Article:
Deadly COVID-19 blood clot leads to first-ever intervention

Calgary physicians pioneer use of new life-saving technology

By  Blain Fairbairn

When a blood clot caused by a COVID-19 infection landed Brenda Crowell in the intensive care unit (ICU) at Foothills Medical Centre (FMC) — leaving her clinically dead for more than 30 minutes — a team of physicians in the FMC’s new Pulmonary Embolism Response Team (PERT) immediately stepped in with a new device never before used in Canada to remove the clot and save Crowell’s life.


“She went into cardiac arrest when she arrived at the emergency department and physicians rushed to revive her,” says Dr. Jason Wong, interventional radiologist and PERT member at FMC. “They weren’t very optimistic about her chances for survival, she was in very rough shape after having no pulse for such a long period of time.”

Crowell’s traumatic experience began in mid-April. She first developed symptoms of COVID-19 on April 15 and tested positive four days later. She isolated at home along with her husband and son for the next two weeks. By the end of April she was feeling better, but her symptoms suddenly worsened within a few days.

“I woke up on May 6 and couldn’t catch my breath,” says the self-employed 56-year-old bookkeeper. “My husband, who’s a retired paramedic, looked at me and said I was grey, so he called 911 right away and an ambulance was at the house before he was off the phone. I remember arriving in hospital but not knowing what was going on. I woke up a week later in the ICU and FaceTimed with my son who said, ‘Mom, we didn’t know if we’d be planning your funeral or not.’ I had no idea how seriously ill I had been.”

Diagnostic testing showed Crowell had pulmonary embolism (PE), which occurs when blood clots break off from vein walls and travel to the heart or lungs. PE is a very serious condition and can be fatal if not treated quickly. It’s the third-leading cause of cardiovascular death after coronary artery disease and stroke. COVID-19 is known to cause blood clots, and the risk increases in people with limited mobility and chronic health conditions — issues that affected Crowell.

There are three treatment options for severe PE: medication to break up the clot; open-heart surgery to remove the clot; or an embolectomy — a minimally-invasive procedure where an interventional radiologist guides instruments through the patient’s vessels with the assistance of a continuous X-ray to extract the embolism.

Under the guidance of Dr. Kevin Solverson, a respirologist who was part of Crowell’s care team, the PERT quickly determined an embolectomy would give her the best chance of survival with the least risk for complications.

Brenda Crowell, left, was the first patient in Canada to undergo an embolectomy using the new CAT12 Lightning catheter as demonstrated by interventional radiologist Dr. Jason Wong. Dr. Wong and his team saved Brenda’s life with the device after she developed deadly blood clots from a COVID-19 infection in May, 2021. Photo credit: Leah Hennel

Dr. Wong performed the procedure on Crowell using a new embolectomy device, the Indigo Lightning CAT12, to quickly extract the clot from Brenda’s lungs. The CAT12 is a catheter, about the size of a large drinking straw, which is specially designed for sucking out clots from large vessels like the pulmonary artery. This was the first time this device had been used in Canada.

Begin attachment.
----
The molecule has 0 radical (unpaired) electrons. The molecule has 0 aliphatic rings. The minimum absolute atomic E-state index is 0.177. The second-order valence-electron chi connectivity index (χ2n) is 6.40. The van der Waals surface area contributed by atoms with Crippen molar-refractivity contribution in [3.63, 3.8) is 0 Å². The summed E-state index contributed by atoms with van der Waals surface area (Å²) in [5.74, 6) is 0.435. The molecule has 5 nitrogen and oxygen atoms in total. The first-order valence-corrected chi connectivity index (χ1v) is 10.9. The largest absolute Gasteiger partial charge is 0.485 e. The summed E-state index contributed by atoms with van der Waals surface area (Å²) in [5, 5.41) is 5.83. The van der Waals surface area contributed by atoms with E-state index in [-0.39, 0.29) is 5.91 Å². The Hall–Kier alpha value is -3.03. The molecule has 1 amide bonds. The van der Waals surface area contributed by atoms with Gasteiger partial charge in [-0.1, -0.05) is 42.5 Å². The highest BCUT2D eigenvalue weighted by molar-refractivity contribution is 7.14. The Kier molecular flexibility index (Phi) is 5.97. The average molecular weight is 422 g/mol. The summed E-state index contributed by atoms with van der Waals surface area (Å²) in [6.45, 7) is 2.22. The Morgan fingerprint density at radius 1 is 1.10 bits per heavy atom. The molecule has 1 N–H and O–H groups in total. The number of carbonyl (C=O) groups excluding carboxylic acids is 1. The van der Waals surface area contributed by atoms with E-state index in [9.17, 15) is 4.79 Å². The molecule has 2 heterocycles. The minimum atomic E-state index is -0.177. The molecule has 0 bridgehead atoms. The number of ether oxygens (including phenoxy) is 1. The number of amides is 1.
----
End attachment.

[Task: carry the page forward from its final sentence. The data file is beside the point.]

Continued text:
“The procedure went really well,” says Dr. Wong. “We are really pleased with the extent and speed of her recovery, and it validates PERT’s mandate of being able to mobilize quickly and determine the right intervention to save the patient’s life. We’re very happy how this turned out for Brenda and her family.”

The PERT was conceived in 2017 at FMC and launched in 2019 under the co-leadership of interventional radiologist Dr. Eric Herget and intensivist Dr. Paul Boiteau. The need arose out of concern that some PE patients may benefit from invasive and advanced medical therapy, but these decisions require complex, multi-disciplinary coordinated care.

Through the PERT, a comprehensive rapid response team is assembled to assist in diagnosis, treatment and follow-up for high-risk PE patients. Similar response teams have been in place at FMC for years to treat stroke or heart attack patients, and these teams have had high rates of success in achieving positive patient outcomes.

“Through collaboration with emergency medicine, radiology, cardiac sciences, medical specialties and critical care, an evidence-based PE risk pathway was developed,” adds Dr. Wong. “This allows clinicians to flag high-risk PE patients and have PERT on standby for quick response. It’s another great example of how many different care teams work together in a complex, fast-paced environment to streamline and enhance patient care.”

Crowell and her family have since received both COVID-19 vaccinations and she’s feeling ‘amazingly well.’ Despite taking all precautions to avoid infection, it’s unknown where she picked up the virus. She says this experience has been an eye-opener — and she’s grateful to not only have survived, but to feel better than she did before getting sick.

“When I was leaving the ICU, one nurse said, ‘You know they think of you as a medical miracle.’ Well that’s because there were literally people all over the world praying for me,” she laughs. “Part of their prayers was that I would heal in double time — and I think that’s why everyone was so surprised.”

Blain Fairbairn works in communications at Alberta Health Services.